January 17, 2016 | By Rod Lundgren
The last thing someone who loves to travel wants to hear is that you have to cut back on how much you fly. This could be due to a variety of reasons: finances, work, new baby, or, in me and my partner’s case, new puppies!
Puppies require a lot of work, just like babies, so every hour of every day has been spent training, walking, feeding, bathing, grooming, and playing with our two brand new adopted pups. They are the cutest things in the world, and so well-behaved for their age! However, we had to cut back on our trips for the year and cancelled a couple big trips as a result. But when we found out a friend would be getting married in Mexico City, we figured it would be the perfect time to test out flying with them.
After booking our tickets with AeroMexico, we called to make sure we could take them onboard. After several calls and no help whatsoever, we were ultimately told to go to the airport and it would be up to the gate agents as to whether we could take them onboard or not. It didn’t inspire much confidence and made us rather tense, especially the morning of our flight.
Thankfully, after arriving at the airport, we didn’t receive much of a hassle. Granted, the entire process of checking in, going through security, clearing immigration and customs was all lengthened by a collective total of over an hour. So if you plan to travel with pets, be warned! Some examples:
• Checking in at the airport took roughly 30 minutes as they had to verify our dogs health certificates and vaccination records, then copy them and clear them with the plane (make sure to check your carrier’s site and restrictions on flying with pets – certain airlines don’t allow dogs in their business class cabins due to the lie-flat seat designs)
• You have to take your dog out of their carrier to go through the TSA checkpoints, and your dogs WILL be patted down and tested for drugs (because there are sick people in this world who use dogs as drug mules)
• You will then be pulled aside when you attempt to board the plane as they check, once more, that there is room for the pets in the cabin and that you had already received clearance (most will also mark your ticket to this effect, but some will not)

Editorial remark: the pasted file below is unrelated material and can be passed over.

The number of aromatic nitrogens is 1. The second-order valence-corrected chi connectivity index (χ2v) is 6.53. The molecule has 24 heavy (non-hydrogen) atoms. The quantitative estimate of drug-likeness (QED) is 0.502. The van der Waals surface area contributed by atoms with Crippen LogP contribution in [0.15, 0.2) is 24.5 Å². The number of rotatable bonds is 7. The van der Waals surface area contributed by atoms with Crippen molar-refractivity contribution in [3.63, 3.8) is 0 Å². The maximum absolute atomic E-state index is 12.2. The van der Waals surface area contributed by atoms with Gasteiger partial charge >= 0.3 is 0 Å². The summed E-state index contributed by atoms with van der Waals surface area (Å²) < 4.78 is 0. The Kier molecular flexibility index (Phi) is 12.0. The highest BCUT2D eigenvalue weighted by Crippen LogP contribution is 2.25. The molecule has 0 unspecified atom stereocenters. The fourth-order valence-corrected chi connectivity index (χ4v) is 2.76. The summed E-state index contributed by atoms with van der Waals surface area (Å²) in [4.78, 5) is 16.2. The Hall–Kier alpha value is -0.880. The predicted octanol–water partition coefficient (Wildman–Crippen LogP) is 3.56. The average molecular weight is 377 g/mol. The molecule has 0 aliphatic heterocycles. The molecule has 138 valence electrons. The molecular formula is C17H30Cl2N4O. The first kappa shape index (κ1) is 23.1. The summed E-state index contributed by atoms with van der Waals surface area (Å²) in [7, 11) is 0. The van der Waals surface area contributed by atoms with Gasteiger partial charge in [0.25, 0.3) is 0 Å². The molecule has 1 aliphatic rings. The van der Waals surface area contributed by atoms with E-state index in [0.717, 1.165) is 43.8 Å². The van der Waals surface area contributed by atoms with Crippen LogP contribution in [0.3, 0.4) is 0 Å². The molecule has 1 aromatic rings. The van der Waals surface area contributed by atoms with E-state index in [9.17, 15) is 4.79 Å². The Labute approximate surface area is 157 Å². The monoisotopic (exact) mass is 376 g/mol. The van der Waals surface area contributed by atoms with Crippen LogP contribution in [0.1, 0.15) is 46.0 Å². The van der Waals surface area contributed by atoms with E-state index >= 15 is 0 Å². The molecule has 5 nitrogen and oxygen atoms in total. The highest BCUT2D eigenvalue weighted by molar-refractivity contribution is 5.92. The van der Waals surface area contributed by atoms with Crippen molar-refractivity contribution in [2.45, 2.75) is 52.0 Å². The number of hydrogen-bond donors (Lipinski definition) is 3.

• When you arrive at your destination and are prepared to go through immigration, have your dog’s papers ready in case they ask. When we went through in Mexico City, we weren’t asked for them but we were asked when we re-entered the US.
• When you go through customs, check to make sure they don’t need a certificate of any kind before you queue up. We made this mistake and after 45 minutes of queuing discovered we had missed the hole in the wall (quite literally) for animal control. We then waited another 30 minutes outside this cave to receive a certificate stating all their documents were in line and we were cleared to ‘import’ them into the country.
After all this, we were free and clear! The story of coming back from Mexico to the US turned out to be pretty similar, except for the animal control office part. And, despite it being a (mostly) painless experience, the amount of time spent to ensure their safe passage, the cost of antacids to calm our stomachs and heartburn, and the number of gray hairs that have sprouted up as a result of worrying that something would go wrong can only mean one thing for us: we will NEVER be flying with our dogs again.
As much as we love our little guys, they will be staying with their Nonna or one of their many Aunties and G’uncles when we travel.
Have you traveled with you pets before? What was your experience like? Do you have any tips and tricks to share?